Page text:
Once upon a time, a long time ago (like, over a decade), an aspiring writer who was heartsick from her dealings with a dishonest agent, who is now featured in ‘Preditors & Editors’ (no, that is not a misspelling) read about a (self) publishing company that was stepping into the very new world of electronic publishing.
She thought it might be something to explore, so she sent her novel there, and it was placed online. Later, she was contacted about publishing a paperback version of the book. Although sales weren’t stellar (sales?) she went ahead and paid for the process.
The book was published with this cover (left), and remained in circulation for over ten years. The edition had all sorts of typesetting errors; it was a mess.
The author sat up after ten years, looked at it, and now that things had changed in various ways, opened her manuscript, edited it, tightened it, changed it and, now that the publishing industry was in a state of change, decided to put it on Kindle. She also examined the paperback possibilities and issued an ‘Updated and Revised’ edition through another publisher, with a far better cover (right).
She contacted the first publisher and terminated their relationship, and she received confirmation of their actions. It was quite a relief to be rid of the older, terribly done edition. The book was made available on Kindle and in paperback, and was listed on various online sites. Sales were fairly good.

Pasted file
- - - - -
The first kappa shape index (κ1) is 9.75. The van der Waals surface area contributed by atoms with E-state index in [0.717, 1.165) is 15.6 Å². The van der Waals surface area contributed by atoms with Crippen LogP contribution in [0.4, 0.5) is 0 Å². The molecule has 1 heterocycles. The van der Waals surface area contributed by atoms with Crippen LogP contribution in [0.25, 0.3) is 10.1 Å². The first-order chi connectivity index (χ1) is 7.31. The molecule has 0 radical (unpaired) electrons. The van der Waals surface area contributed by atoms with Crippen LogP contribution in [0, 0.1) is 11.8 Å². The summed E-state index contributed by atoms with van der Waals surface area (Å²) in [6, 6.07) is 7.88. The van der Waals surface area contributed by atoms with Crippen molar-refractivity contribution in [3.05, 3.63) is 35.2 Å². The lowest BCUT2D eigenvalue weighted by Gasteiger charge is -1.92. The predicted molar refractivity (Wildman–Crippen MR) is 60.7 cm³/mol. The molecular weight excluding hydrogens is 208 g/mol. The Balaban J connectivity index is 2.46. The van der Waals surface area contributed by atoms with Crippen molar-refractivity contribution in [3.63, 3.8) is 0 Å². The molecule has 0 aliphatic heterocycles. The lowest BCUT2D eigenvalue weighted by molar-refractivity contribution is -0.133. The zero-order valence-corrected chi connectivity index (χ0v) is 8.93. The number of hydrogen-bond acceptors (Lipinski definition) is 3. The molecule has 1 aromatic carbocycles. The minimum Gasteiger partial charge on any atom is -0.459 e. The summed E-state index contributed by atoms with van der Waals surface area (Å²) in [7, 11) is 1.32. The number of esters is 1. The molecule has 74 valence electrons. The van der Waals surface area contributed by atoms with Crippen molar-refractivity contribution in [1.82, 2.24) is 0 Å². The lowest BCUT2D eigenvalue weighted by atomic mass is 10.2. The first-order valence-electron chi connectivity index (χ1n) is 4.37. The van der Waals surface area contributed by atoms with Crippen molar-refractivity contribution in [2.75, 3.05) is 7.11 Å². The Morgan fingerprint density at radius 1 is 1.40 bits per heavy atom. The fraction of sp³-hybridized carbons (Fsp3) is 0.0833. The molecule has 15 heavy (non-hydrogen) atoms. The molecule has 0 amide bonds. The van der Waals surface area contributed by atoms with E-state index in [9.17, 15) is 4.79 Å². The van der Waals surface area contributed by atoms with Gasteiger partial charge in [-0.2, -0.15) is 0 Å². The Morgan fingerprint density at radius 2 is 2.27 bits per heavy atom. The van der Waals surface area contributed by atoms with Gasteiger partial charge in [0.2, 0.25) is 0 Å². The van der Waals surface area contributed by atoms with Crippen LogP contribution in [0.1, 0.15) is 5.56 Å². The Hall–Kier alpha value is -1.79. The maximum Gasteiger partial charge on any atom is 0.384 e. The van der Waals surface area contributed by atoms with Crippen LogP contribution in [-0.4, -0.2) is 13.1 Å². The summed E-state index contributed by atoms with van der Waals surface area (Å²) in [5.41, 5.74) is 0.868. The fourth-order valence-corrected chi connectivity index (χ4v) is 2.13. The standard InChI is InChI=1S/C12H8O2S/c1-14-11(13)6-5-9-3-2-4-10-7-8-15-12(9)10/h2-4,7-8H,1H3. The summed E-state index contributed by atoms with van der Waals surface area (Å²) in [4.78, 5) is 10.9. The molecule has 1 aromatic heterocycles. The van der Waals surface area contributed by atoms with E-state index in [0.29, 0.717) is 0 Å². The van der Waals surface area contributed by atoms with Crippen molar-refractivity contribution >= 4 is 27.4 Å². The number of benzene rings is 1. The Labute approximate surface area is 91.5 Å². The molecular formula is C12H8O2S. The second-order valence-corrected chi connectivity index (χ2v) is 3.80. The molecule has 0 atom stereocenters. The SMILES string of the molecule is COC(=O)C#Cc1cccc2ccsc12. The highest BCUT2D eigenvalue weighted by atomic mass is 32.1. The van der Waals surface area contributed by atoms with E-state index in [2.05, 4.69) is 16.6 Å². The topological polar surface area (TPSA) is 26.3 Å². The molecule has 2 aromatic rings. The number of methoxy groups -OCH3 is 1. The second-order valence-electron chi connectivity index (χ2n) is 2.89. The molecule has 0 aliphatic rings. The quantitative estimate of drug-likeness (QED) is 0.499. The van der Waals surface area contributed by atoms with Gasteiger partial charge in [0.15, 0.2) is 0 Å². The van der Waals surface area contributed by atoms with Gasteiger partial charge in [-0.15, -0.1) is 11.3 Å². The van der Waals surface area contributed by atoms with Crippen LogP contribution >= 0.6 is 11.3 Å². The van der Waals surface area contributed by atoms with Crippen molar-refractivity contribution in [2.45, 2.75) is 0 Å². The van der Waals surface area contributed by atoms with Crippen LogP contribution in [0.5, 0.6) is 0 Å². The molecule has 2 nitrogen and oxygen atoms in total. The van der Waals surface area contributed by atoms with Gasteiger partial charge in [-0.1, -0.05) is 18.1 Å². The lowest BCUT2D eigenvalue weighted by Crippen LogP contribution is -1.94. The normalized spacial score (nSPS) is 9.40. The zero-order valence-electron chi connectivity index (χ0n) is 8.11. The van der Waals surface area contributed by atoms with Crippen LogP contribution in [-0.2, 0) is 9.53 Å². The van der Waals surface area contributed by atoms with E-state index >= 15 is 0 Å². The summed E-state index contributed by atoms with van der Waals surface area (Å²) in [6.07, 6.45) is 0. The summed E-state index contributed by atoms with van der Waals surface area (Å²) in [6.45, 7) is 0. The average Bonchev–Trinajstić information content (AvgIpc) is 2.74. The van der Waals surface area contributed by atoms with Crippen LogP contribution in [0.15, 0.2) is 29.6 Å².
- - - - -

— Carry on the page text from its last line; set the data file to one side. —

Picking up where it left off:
This author had also written another book, published with the same group. This book was put out with this cover (left). Typesetting was equally atrocious. She reviewed, revised, updated, and improved the text. She also had another cover designed (she is a graphic designer) and, satisfied with it, placed it in the market both in Kindle/Nook and in paperback.
As with the first book, she contacted the original publisher, directed that all publishing by them be stopped, and terminated their relationship. After all those years, and after learning of the sort of operation that they were, she was very happy to have the relationship end. Things were going well, she was now satisfied (as much as a writer can be) that what was available to her readers was the best that she could produce with those books.
And then, going through an online library site, she was astonished to see that the older editions were being listed as the primary ones, and that people were putting them on their ‘to read’ lists.
It was nice to see that people were interested in those books, but the thought of those poor people, expecting a good tale (and, dare I say it?, getting one but an earlier, rougher, poorly typeset version) made her cringe.
I suppose it’s something we learn to live with, but if anyone has one of those earlier copies, the author hopes that he or she will contact her. She proposes to sell a paperback at cost. Or lower the Kindle price as low as it will go. Or something.